Dear Mr Duffey
EBR Registry Number: 011-0089
Renewable Energy Approval Requirements for Off-shore Wind Facilities – An Overview of the Proposed Approach
I would like to propose that the mandatory 5km shoreline exclusion be removed entirely, for the following reasons:
1 Drinking Water Source Setbacks
While the “Technical Rules: Assessment Report”1 of the Clean Water Act 2006 is cited as a major reason for the 5km shoreline setback, the assessment report itself provides for no greater setback than 1000m from a water intake in a Great Lake. It is suggested that this one kilometre setback be maintained for existing and planned intakes, but should not be applied as a blanket distance for all development. To force a larger setback than the Act allows is to discriminate against wind energy and the industry.
2 Lake Bathymetry
Taking the particular case of Lake Ontario near Toronto, the water depth at 5km from shore is typically2 40-70m. This is far greater than is practical, and would require massive and costly foundations.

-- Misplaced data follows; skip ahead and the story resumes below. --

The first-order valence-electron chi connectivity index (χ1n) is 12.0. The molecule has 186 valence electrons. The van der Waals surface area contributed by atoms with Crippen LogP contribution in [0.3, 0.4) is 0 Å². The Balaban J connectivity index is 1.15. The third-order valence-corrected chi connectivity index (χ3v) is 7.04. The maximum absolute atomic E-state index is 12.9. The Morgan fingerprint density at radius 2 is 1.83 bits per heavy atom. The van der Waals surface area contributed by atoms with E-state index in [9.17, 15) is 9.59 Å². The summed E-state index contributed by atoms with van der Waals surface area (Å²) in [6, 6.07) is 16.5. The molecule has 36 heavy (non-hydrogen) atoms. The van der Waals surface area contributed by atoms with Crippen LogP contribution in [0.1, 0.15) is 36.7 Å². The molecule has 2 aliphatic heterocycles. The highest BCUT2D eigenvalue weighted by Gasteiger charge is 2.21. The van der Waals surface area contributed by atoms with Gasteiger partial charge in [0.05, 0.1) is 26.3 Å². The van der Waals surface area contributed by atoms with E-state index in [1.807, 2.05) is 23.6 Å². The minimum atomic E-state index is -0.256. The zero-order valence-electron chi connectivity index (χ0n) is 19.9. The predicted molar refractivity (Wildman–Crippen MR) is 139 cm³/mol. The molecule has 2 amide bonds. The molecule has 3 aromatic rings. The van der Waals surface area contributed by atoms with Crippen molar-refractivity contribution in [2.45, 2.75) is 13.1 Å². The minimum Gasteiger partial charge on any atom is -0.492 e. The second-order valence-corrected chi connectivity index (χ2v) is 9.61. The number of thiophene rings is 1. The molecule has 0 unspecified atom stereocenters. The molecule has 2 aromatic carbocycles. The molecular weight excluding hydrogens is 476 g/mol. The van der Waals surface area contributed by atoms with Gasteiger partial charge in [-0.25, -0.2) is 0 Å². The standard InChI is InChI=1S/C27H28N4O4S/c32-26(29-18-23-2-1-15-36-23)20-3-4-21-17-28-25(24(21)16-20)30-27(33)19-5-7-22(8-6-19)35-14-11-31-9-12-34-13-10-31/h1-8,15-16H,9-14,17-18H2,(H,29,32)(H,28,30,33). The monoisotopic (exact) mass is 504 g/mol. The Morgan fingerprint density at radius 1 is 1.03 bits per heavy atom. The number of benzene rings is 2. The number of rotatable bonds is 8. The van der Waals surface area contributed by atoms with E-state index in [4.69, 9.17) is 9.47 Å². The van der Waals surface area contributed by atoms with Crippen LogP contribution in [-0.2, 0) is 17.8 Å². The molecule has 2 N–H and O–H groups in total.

The proposed shoreline exclusion unscientifically precludes any project coming closer to shore. As your document states that noise guidelines for offshore projects are in development, setbacks derived from these guidelines should be allowed. The document should also clarify that the 5km shoreline exclusion is typically larger than the setback required by the Noise Guidelines for Wind Farms3, as at a recent MOE session on Low Frequency Noise Measurement4, representatives of “The Society for Wind Vigilance” stated that 5km was now the setback recommended by the MOE for all wind projects.
4 Positive Visual Enhancement
Wind energy is the most visual form of electrical generation, and it is a subjective matter as to whether the turbines are ugly or beautiful. The major shoreline constraint cited by the Ohio Department of Natural Resources is due to “aesthetic hindrance”5, yet the Great Lakes Wind Energy Center’s Final Feasibility Report6 wishes to site their pilot turbine as close to shore for “the highest iconic value”. Copenhagen, the capital city of Denmark, has an arc of wind turbines in the bay approximately 3km from the shore, and less than 5km from the Amalienborg Palace. By placing these turbines close to the city, they have made a statement of their commitment to sustainability, and avoided rows of pylons, which few (if any) could call anything but ugly.
I would hope that you would take my comments into account.
Stewart C. Russell, P.Eng.
4 12th August – 2300 Yonge St – 9:30-11:30am.
(and don’t forget to follow A Call to Action: Send Your Comments to the MOE by Aug. 24th | Windshare’s Blog)